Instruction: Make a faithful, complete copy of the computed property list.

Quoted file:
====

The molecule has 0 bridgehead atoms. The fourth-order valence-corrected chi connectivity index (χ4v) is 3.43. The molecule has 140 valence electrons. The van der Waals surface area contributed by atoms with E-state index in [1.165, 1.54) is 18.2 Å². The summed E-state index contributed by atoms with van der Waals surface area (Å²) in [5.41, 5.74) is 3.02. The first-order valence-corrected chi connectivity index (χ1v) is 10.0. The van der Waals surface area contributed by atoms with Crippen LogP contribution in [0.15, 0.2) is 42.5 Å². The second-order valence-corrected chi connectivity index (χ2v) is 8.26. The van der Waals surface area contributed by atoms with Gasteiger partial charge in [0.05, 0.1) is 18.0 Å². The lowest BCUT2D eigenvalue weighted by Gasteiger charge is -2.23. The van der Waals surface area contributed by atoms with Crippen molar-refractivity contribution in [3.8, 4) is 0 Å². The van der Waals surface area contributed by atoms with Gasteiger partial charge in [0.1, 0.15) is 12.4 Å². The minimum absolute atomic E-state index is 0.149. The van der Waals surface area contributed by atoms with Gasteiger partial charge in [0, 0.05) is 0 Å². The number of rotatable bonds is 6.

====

The molecule has 0 bridgehead atoms. The fourth-order valence-corrected chi connectivity index (χ4v) is 3.43. The molecule has 140 valence electrons. The van der Waals surface area contributed by atoms with E-state index in [1.165, 1.54) is 18.2 Å². The summed E-state index contributed by atoms with van der Waals surface area (Å²) in [5.41, 5.74) is 3.02. The first-order valence-corrected chi connectivity index (χ1v) is 10.0. The van der Waals surface area contributed by atoms with Crippen LogP contribution in [0.15, 0.2) is 42.5 Å². The second-order valence-corrected chi connectivity index (χ2v) is 8.26. The van der Waals surface area contributed by atoms with Gasteiger partial charge in [0.05, 0.1) is 18.0 Å². The lowest BCUT2D eigenvalue weighted by Gasteiger charge is -2.23. The van der Waals surface area contributed by atoms with Crippen molar-refractivity contribution in [3.8, 4) is 0 Å². The van der Waals surface area contributed by atoms with Gasteiger partial charge in [0.1, 0.15) is 12.4 Å². The minimum absolute atomic E-state index is 0.149. The van der Waals surface area contributed by atoms with Gasteiger partial charge in [0, 0.05) is 0 Å². The number of rotatable bonds is 6.